Locally Brewed: Portraits of Craft Breweries from America's Heartland
Format: PDF / Kindle (mobi) / ePub
In just the past 20 years, beer has been transformed from a "low-class" drink to a pluralistic, populist drink with the same stylistic diversity and caring craftsmanship as wine. One of the strongest hotbeds of this cultural shift is in the Midwest, where independently owned craft brewers focus on the creative, artisanal elements of the beer-making process. Locally Brewed explores these trends and the fun, fascinating, and unique details of each brewery, including label art, hand-pull designs, and of course the brews themselves.
This is a book that can be enjoyed by the “beer geek” and the casual imbiber alike, as it emphasizes the people behind the beer as well as the beers they brew. Special sidebars and pullouts show what makes each brewery special, weaving together the story of the indie beer movement, relevant to both small-town Midwesterners and big-city beer lovers.
beer. He was 16 years old and visiting his older brother in California, when he had a Mendocino Red Tail Ale. “I joke that it was the sip that changed my life,” Dave says. “But it really was—all of a sudden it opened up a whole new world to me.” When he was 19, Dave’s parents bought him his first homebrew kit. Dave Engbers and Mike Stevens were both born and raised in Grand Rapids, Michigan, and they both attended Hope College in Holland, Michigan, where they met. They worked for beer
3,000 barrels in 2012, and by 2013 it was underway with an expansion that would allow it to increase production to as many as 7,000 barrels. Doug says the increase in production won’t affect the plan to keep the beer close to home. “If we felt the need to go outside of the Midwest,” Doug says, “We’d build a new brewery, rather than ship across the country.” A Call to Make Good Beer Despite what anyone has said online, in the time since the brewery opened, it’s become “cool” that Metropolitan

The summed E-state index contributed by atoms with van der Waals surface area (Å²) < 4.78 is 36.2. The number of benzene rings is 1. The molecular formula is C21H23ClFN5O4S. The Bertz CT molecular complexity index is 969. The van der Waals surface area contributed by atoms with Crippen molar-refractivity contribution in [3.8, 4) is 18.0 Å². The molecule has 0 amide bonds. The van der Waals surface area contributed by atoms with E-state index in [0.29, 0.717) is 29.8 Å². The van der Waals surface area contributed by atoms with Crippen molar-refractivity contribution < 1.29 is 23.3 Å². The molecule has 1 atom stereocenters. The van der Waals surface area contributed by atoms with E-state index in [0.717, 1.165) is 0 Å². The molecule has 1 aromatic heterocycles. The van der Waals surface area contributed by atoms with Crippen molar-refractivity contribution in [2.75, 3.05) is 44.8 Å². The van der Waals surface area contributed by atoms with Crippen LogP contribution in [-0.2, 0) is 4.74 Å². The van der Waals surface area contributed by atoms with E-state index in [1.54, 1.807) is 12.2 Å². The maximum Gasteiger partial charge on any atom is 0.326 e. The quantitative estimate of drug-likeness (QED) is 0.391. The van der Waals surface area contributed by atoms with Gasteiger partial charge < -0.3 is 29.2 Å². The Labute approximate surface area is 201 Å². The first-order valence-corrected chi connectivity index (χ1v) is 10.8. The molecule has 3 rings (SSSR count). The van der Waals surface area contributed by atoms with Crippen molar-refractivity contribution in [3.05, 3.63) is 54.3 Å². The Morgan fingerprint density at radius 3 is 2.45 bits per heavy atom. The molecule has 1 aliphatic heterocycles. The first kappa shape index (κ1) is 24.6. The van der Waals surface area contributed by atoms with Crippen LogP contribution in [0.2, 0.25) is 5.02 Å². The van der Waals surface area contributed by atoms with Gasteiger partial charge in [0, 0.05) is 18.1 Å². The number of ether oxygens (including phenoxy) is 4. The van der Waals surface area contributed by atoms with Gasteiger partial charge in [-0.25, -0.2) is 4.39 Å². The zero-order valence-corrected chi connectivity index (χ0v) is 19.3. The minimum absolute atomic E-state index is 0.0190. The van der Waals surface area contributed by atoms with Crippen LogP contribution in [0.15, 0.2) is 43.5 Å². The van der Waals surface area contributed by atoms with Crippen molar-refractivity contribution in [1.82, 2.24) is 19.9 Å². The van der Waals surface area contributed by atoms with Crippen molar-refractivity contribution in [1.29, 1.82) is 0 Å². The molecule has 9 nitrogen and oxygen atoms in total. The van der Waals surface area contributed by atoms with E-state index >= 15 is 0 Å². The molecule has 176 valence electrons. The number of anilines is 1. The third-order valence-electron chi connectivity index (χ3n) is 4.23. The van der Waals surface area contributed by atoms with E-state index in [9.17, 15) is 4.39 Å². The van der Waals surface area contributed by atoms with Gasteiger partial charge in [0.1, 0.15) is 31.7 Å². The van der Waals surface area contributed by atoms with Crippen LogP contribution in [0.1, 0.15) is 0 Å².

But during the couple of years leading up to the opening, Scott had handed out 9,000 bottles of beer. He had created a lot of buzz. Three hundred and fifty people showed up for the soft opening for family and friends. More than 500 people came through the taproom the next day, Greenbush’s official opening. Three weeks later, during the Fourth of July weekend, Greenbush ran out of beer. Justin, Scott, and Jill realized they had to make beer, and a lot of it, and their subpar fermenters weren’t
Fennville It isn’t just apples and cider that Greg loves: he loves farms and farmers. Part of his model is to build a place that will support the local community of farmers, especially those who might not be able to get their product widely distributed otherwise. Greg bought a 48-acre farm that was previously an orchard. A developer had bought it to create a subdivision and had cut all the trees down. Greg plans to plant trees and have his own fruit, and eventually around 10 percent of
bluegrass band coming to pick up a case before going out on tour. After his scare, Larry decided to make it legal. In 1983 he started Kalamazoo Brewing Company, a homebrew store, where he sold supplies while getting his brewery together. He was ready to open in 1985, at 26 years old. He brewed 185 barrels the first year. “The beer wasn’t very good back then,” Larry laughs. “But we went from that to 216,000 barrels, in 27 years.” Any craft brewer will tell you it isn’t about size, but it is